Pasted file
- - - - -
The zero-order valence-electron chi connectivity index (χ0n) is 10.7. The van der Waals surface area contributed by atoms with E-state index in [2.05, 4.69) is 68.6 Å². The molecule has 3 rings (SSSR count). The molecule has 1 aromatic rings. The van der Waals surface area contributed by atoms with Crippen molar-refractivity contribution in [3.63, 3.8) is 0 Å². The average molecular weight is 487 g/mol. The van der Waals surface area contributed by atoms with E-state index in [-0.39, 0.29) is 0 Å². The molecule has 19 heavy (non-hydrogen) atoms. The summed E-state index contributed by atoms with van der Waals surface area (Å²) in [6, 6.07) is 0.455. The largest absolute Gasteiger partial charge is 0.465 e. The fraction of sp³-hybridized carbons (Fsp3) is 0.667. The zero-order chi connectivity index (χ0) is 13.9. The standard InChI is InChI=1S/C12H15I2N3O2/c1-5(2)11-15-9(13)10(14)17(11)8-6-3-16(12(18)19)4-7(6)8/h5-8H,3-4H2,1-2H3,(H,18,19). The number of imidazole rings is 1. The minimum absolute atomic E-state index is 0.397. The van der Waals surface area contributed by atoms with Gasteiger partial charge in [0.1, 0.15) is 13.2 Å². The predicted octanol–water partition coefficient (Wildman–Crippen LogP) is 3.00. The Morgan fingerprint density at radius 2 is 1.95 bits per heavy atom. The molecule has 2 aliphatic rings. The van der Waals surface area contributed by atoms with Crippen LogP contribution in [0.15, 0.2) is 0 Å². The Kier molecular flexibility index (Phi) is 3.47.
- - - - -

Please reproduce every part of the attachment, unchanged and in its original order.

The zero-order valence-electron chi connectivity index (χ0n) is 10.7. The van der Waals surface area contributed by atoms with E-state index in [2.05, 4.69) is 68.6 Å². The molecule has 3 rings (SSSR count). The molecule has 1 aromatic rings. The van der Waals surface area contributed by atoms with Crippen molar-refractivity contribution in [3.63, 3.8) is 0 Å². The average molecular weight is 487 g/mol. The van der Waals surface area contributed by atoms with E-state index in [-0.39, 0.29) is 0 Å². The molecule has 19 heavy (non-hydrogen) atoms. The summed E-state index contributed by atoms with van der Waals surface area (Å²) in [6, 6.07) is 0.455. The largest absolute Gasteiger partial charge is 0.465 e. The fraction of sp³-hybridized carbons (Fsp3) is 0.667. The zero-order chi connectivity index (χ0) is 13.9. The standard InChI is InChI=1S/C12H15I2N3O2/c1-5(2)11-15-9(13)10(14)17(11)8-6-3-16(12(18)19)4-7(6)8/h5-8H,3-4H2,1-2H3,(H,18,19). The number of imidazole rings is 1. The minimum absolute atomic E-state index is 0.397. The van der Waals surface area contributed by atoms with Gasteiger partial charge in [0.1, 0.15) is 13.2 Å². The predicted octanol–water partition coefficient (Wildman–Crippen LogP) is 3.00. The Morgan fingerprint density at radius 2 is 1.95 bits per heavy atom. The molecule has 2 aliphatic rings. The van der Waals surface area contributed by atoms with Crippen LogP contribution in [0.15, 0.2) is 0 Å². The Kier molecular flexibility index (Phi) is 3.47.